--Myles na Gopaleen
The day was 16 June, 1954, and though it was only mid-morning, Brian O'Nolan was already drunk.
This day was the fiftieth anniversary of Mr. Leopold Bloom's wanderings through Dublin, which James Joyce had immortalised in Ulysses .
To mark this occasion a small group of Dublin literati had gathered at the Sandycove home of Michael Scott, a well-known architect, just below the Martello tower in which the opening scene of Joyce's novel is set. They planned to travel round the city through the day, visiting in turn the scenes of the novel, ending at night in what had once been the brothel quarter of the city, the area which Joyce had called Nighttown.
Sadly, no-one expected O'Nolan to be sober. By reputation, if not by sight, everyone in Dublin knew Brian O'Nolan, otherwise Myles na Gopaleen, the writer of the Cruiskeen Lawn column in the Irish Times. A few knew that under the name of Flann O'Brien, he had written in his youth a now nearly forgotten novel, At Swim-Two-Birds and was yet to write The Dalkey Archive, in which the protagonist meets the aging James Joyce working as a barman in a pub in Skerries, north of Dublin..
The rest of the party, that first Bloomsday, was made up of the poet Patrick Kavanagh, the young critic Anthony Cronin, a dentist named Tom Joyce, who as Joyce's cousin represented the family interest, and John Ryan, the painter and businessman who owned and edited the literary magazine Envoy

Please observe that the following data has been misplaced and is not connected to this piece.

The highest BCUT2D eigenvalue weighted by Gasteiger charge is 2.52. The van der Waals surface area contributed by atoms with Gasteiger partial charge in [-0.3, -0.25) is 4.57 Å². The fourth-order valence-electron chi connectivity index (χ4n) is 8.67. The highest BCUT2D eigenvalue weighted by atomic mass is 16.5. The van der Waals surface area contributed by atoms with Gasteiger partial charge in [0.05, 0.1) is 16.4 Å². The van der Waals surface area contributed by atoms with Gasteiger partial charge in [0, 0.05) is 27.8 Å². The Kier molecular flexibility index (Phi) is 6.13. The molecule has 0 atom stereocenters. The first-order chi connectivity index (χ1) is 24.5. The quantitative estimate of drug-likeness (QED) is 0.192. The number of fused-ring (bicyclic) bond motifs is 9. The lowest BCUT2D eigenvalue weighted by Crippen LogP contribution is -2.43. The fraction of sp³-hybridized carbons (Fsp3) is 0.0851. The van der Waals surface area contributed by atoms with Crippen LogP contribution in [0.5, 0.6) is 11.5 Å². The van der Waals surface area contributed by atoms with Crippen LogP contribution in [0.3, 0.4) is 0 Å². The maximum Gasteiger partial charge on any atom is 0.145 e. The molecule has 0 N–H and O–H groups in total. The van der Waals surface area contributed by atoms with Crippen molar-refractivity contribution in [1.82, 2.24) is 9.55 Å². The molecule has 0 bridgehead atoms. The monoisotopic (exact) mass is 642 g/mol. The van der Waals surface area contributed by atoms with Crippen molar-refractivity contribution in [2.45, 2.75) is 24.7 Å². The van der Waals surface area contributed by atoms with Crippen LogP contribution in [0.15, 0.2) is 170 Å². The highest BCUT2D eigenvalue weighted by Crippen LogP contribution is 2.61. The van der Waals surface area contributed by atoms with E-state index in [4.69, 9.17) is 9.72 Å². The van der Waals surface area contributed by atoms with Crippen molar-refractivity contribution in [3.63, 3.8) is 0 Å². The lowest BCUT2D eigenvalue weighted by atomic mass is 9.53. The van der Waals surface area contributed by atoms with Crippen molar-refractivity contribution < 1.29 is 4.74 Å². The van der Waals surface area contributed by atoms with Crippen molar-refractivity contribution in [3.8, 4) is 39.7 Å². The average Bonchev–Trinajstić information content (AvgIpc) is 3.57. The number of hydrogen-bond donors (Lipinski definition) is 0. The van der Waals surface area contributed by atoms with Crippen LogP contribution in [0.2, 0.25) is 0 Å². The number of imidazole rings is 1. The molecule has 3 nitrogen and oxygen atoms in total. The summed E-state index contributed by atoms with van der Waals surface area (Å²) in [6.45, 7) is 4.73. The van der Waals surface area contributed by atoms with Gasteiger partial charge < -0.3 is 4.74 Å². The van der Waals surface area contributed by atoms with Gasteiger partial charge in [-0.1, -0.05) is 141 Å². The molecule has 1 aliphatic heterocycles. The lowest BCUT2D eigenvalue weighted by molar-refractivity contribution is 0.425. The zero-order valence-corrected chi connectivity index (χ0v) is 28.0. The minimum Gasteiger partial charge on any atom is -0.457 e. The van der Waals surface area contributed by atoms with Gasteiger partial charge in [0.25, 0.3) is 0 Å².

Ryan had engaged two horse drawn cabs, of the old-fashioned kind, which in Ulysses Mr. Bloom and his friends drive to poor Paddy Dignam's funeral. The party were assigned roles from the novel. Cronin stood in for Stephen Dedalus, O'Nolan for his father Simon Dedalus, John Ryan for the journalist Martin Cunningham, and A.J. Leventhal, the Registrar of Trinity College, being Jewish, was recruited to fill (unknown to himself according to Tom Ryan) the role of Leopold Bloom.
Kavanagh and O'Nolan began the day by deciding they must climb up to the Martello tower itself, which stood on a granite shoulder behind the house.As Cronin recalls, Kavanagh hoisted himself up the steep slope above O'Nolan, who snarled in anger and laid hold of his ankle. Kavanagh roared, and lashed out with his foot. Fearful that O'Nolan would be kicked in the face by the poet's enormous farmer's boot, the others hastened to rescue and restrain the rivals.
With some difficulty O'Nolan was stuffed into one of the cabs by Cronin and the others. Then they were off, along the seafront of Dublin Bay, and into the city.
In pubs along the way an enormous amount of alcohol was consumed, so much so that on Sandymount Strand they had to relieve themselves as Stephen Dedalus does in Ulysses. Tom Joyce and Cronin sang the sentimental songs of Tom Moore which Joyce had loved, such as Silent O Moyle. They stopped in Irishtown to listen to the running of the Ascot Gold Cup on a radio in a betting shop, but eventually they arrived in Duke Street in the city centre, and the Bailey, which John Ryan then ran as a literary pub.
They went no further. Once there another drink seemed more attractive than a long tour of Joycean slums, and the siren call of the long vanished pleasures of Nighttown.
From Flann O'Brien, An Illustrated Biography -- Peter Costello and Peter Van Der Kamp